Field and river

20th International Conference of Ethiopian Studies (ICES20)
Mekelle University, Ethiopia

"Regional and Global Ethiopia - Interconnections and Identities"
1-5 October, 2018

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Jean-François BRETON, CNRS. ArsCAN. UMR 7041. Maison Ginouvès. Nanterre. France / aff. member of the PhD programme in History and Cultural Studies, Mekelle University, Ethiopia
YOHANNES Aytenew, Mekelle University, Department of History and Heritage Management, Head, Ethiopia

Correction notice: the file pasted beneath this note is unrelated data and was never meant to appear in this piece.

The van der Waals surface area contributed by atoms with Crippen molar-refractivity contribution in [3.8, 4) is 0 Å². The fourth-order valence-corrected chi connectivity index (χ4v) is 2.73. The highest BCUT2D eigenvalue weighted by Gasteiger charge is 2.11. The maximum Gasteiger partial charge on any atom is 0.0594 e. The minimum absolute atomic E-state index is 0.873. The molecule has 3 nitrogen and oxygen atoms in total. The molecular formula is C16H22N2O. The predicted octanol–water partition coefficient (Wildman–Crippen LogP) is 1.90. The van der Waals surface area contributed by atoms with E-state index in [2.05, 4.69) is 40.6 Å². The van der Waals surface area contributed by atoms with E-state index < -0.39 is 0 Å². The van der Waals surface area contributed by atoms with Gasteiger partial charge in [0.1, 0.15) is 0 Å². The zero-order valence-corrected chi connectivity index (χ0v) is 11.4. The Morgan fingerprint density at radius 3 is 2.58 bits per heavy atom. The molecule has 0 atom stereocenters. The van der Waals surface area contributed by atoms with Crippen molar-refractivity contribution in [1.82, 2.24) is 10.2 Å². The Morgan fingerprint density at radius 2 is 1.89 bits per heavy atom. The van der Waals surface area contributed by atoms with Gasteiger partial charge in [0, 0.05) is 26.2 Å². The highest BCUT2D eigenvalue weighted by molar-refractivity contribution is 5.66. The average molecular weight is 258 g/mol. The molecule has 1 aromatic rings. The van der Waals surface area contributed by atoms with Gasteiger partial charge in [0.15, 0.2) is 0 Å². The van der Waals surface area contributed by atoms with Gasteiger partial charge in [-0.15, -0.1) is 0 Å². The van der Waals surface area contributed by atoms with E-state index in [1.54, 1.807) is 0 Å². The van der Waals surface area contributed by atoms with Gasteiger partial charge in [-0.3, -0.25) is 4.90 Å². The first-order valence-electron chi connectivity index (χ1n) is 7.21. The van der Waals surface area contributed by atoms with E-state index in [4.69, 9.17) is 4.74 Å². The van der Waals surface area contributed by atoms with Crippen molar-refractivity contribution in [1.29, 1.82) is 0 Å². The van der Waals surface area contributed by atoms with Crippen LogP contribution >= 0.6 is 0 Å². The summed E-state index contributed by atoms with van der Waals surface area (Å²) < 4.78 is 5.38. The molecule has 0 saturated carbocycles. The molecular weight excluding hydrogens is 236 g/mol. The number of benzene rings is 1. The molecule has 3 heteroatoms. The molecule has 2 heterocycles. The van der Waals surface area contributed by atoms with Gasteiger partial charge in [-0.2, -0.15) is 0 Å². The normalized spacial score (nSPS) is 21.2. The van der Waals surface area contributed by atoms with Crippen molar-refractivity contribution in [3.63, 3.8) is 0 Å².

The town of Kwiha, some 10 km east of Mekelle, shows continuous human occupation starting from Bronze Age (third millennium ca) throughout the Axumite times to medieval period. Archaeological evidence suggest that the rock shelter in Kwiha, excavated in 1940, used to be the place where obsidian lithics and later ceramics were produced. Kwiha and its surroundings were occupied during the Axumite period (and maybe during pre-Axumite period?). To the northeast of the city, a stone building consists of carved pillars of a possible church (Enda Qirqos) or a domestic building, and to the northwest, three long stone pillars remain of an important building. Because Kwiha is situated on the trade route linking the Afar depression with its traditional salt-mines, it was considered as a trading center probably from Ancient times and throughout the medieval period. From the Muslim cemetery come a great number of Islamic steles ranging from the 10th cent. till the 13th cent. The Department of History and Heritage Management of Mekelle University started in 2014 a long-term program of surveys at Kwiha and already collected a great number of potteries. The lecture deals about the preliminary assessment of these short surveys with a special focus on pottery.The aim of the study was an evaluation of Kwiha ancient territory, its natural resources and its soil occupation. Therefore the study concentrated mainly on the Western and Northern parts of the site irrigated by two permanent rivers: May Bandera and Dollo- Gambela. One preliminary conclusion could be emphasized: as all the surveyed areas display coarse-wares, it should mean that all these areas were probably occupied during Antiquity.